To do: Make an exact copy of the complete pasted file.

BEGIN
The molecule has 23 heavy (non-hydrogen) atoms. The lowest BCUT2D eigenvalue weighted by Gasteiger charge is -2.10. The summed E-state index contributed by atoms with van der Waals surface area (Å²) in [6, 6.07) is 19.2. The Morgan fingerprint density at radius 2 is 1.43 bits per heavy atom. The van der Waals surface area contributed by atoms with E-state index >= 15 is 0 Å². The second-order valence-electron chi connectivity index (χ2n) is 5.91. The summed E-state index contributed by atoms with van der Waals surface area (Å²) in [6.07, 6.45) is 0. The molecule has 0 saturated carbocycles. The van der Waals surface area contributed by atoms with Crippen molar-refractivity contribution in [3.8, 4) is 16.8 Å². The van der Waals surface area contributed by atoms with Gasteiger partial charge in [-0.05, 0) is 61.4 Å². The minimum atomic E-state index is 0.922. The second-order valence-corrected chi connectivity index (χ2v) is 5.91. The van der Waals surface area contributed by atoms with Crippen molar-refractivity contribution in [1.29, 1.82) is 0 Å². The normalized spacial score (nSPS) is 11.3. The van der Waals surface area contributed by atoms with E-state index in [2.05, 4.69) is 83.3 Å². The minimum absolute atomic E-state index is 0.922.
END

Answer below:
The molecule has 23 heavy (non-hydrogen) atoms. The lowest BCUT2D eigenvalue weighted by Gasteiger charge is -2.10. The summed E-state index contributed by atoms with van der Waals surface area (Å²) in [6, 6.07) is 19.2. The Morgan fingerprint density at radius 2 is 1.43 bits per heavy atom. The van der Waals surface area contributed by atoms with E-state index >= 15 is 0 Å². The second-order valence-electron chi connectivity index (χ2n) is 5.91. The summed E-state index contributed by atoms with van der Waals surface area (Å²) in [6.07, 6.45) is 0. The molecule has 0 saturated carbocycles. The van der Waals surface area contributed by atoms with Crippen molar-refractivity contribution in [3.8, 4) is 16.8 Å². The van der Waals surface area contributed by atoms with Gasteiger partial charge in [-0.05, 0) is 61.4 Å². The minimum atomic E-state index is 0.922. The second-order valence-corrected chi connectivity index (χ2v) is 5.91. The van der Waals surface area contributed by atoms with Crippen molar-refractivity contribution in [1.29, 1.82) is 0 Å². The normalized spacial score (nSPS) is 11.3. The van der Waals surface area contributed by atoms with E-state index in [2.05, 4.69) is 83.3 Å². The minimum absolute atomic E-state index is 0.922.